Entanglement Sampling and its Applications


Stephanie Wehner, National University of Singapore, Singapore -- 17-10-2013


A natural measure for the amount of quantum information that a physical system E holds about another system A = A_1,...,A_n is given by the min-entropy Hmin(A|E). Specifically, the min-entropy measures the amount of entanglement between E and A, and is the relevant measure when analyzing a wide variety of problems ranging from randomness extraction in quantum cryptography, decoupling used in channel coding to physical processes such as thermalization or the thermodynamic work cost (or gain) of erasing a quantum system. As such, it is a central question how the min-entropy changes after some process M transforms A to M(A).  A simple example of such a process M is a random sampling of the subsystems where our question becomes: Given some initial entanglement between E and A, how entangled is E with a random subset of the systems A=A_1,...,A_n?

Here we introduce a powerful tool relating the min-entropy of the processed system M(A) to the original one that has numerous applications. For example, it enables us to construct quantum cryptographic protocols in the noisy-storage model with essentially optimal security parameters, as well as decoupling operations acting only on few qubits.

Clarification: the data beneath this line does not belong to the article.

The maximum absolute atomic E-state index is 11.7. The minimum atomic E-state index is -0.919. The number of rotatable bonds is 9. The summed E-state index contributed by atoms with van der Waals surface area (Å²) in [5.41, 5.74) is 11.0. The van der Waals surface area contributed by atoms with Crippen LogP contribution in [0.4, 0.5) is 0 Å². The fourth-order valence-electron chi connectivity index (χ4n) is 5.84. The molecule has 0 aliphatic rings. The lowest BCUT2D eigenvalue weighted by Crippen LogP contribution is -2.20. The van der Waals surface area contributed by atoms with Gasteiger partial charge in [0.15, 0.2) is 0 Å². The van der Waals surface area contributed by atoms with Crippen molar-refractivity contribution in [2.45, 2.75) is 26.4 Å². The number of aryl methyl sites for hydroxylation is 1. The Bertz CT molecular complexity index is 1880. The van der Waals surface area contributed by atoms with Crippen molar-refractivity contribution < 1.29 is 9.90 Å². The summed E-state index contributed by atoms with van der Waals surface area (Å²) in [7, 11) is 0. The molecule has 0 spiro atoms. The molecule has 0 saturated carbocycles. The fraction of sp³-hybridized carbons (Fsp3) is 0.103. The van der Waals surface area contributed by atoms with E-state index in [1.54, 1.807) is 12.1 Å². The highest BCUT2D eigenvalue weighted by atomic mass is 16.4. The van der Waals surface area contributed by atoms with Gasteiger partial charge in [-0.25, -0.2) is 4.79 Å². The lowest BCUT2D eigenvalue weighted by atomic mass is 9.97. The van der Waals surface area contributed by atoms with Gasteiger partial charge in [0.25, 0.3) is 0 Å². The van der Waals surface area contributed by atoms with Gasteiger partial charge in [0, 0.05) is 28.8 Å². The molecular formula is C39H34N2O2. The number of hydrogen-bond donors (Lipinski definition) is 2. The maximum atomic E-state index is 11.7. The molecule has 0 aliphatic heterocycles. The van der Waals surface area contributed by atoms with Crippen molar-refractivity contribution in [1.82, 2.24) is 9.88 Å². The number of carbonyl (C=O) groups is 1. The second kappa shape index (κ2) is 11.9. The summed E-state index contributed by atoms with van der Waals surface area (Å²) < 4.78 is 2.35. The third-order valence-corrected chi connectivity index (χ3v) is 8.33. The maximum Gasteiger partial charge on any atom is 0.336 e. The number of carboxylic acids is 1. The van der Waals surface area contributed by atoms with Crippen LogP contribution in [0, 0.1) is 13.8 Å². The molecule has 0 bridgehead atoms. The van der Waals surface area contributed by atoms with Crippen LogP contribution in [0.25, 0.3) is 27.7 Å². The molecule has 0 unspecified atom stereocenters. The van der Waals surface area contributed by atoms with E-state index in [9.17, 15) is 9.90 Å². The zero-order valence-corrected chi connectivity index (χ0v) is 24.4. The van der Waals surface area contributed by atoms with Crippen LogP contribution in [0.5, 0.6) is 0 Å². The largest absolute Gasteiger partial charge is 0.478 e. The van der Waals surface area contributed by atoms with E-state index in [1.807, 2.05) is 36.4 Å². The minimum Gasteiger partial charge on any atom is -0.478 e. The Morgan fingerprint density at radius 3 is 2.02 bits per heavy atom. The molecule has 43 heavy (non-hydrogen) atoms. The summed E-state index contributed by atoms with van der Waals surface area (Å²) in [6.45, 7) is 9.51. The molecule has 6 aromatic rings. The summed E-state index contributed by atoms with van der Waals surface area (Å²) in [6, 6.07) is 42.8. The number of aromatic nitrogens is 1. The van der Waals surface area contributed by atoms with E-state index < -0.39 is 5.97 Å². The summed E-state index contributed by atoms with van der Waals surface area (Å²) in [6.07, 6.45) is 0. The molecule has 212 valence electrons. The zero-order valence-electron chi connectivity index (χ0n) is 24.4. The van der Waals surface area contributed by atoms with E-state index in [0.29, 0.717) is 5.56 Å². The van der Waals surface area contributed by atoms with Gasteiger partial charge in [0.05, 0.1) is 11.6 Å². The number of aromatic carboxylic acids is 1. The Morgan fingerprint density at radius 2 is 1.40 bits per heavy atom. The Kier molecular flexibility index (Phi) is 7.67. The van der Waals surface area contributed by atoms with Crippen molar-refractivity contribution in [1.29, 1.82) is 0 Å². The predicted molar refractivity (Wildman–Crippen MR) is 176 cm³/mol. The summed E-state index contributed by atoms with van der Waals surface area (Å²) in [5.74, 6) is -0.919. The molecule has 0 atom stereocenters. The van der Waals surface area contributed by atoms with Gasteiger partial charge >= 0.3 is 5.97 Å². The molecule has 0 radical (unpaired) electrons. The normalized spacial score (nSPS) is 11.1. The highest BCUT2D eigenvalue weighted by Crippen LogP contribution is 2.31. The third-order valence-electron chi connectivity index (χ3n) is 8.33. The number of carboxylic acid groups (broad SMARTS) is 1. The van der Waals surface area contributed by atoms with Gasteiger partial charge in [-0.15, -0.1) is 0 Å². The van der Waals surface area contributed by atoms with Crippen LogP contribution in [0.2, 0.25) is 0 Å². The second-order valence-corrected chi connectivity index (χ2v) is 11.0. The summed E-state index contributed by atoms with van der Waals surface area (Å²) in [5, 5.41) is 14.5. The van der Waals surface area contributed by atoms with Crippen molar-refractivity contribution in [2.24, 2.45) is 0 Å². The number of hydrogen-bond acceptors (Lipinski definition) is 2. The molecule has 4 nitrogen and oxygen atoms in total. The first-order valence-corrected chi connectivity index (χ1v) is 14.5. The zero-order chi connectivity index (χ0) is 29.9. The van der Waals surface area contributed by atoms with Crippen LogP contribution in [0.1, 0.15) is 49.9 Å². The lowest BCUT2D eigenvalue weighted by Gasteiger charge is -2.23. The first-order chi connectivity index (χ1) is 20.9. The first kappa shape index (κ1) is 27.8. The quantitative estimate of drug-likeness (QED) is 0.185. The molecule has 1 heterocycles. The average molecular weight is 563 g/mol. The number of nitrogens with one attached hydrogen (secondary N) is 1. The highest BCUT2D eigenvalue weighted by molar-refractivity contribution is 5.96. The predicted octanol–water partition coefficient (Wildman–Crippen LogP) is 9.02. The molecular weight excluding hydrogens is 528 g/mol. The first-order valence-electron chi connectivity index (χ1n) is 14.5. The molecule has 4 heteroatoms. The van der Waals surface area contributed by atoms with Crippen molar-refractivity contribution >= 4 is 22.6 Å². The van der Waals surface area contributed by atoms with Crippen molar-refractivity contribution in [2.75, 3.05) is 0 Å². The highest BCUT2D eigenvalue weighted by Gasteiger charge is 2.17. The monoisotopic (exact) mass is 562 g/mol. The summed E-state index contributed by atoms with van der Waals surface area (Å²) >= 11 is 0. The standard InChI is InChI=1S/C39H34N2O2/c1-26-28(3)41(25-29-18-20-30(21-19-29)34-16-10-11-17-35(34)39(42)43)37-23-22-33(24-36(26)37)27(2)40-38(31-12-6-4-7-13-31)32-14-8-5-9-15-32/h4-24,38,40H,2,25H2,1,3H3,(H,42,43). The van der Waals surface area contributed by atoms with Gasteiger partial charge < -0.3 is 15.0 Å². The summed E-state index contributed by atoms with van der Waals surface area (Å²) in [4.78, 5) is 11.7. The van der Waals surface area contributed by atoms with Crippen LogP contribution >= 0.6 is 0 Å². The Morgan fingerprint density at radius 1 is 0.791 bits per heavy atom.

Joint work with Frederic Dupuis and Omar Fawzi.
(arXiv:1305.1316, cryptographic applications appeared as a short version in CRYPTO 2013).


Stephanie Wehner is an Associate Professor in the School of Computing at the National University Singapore and the Centre for Quantum Technologies. Prior to coming to Singapore in 2010, she spent two years as a Postdoctoral Fellow at the California Insitute of Technology, and three and half as a PhD student at the University of Amsterdam. Stephanie is one of the founders of QCRYPT, presently the largest conference in quantum cryptography, and was elected to the Steering Committee of QIP in 2013. Before entering academia, she worked in industry as a professional hacker.

Her research interests include quantum cryptography, quantum information theory, and the application of information-theoretic techniques to physics.



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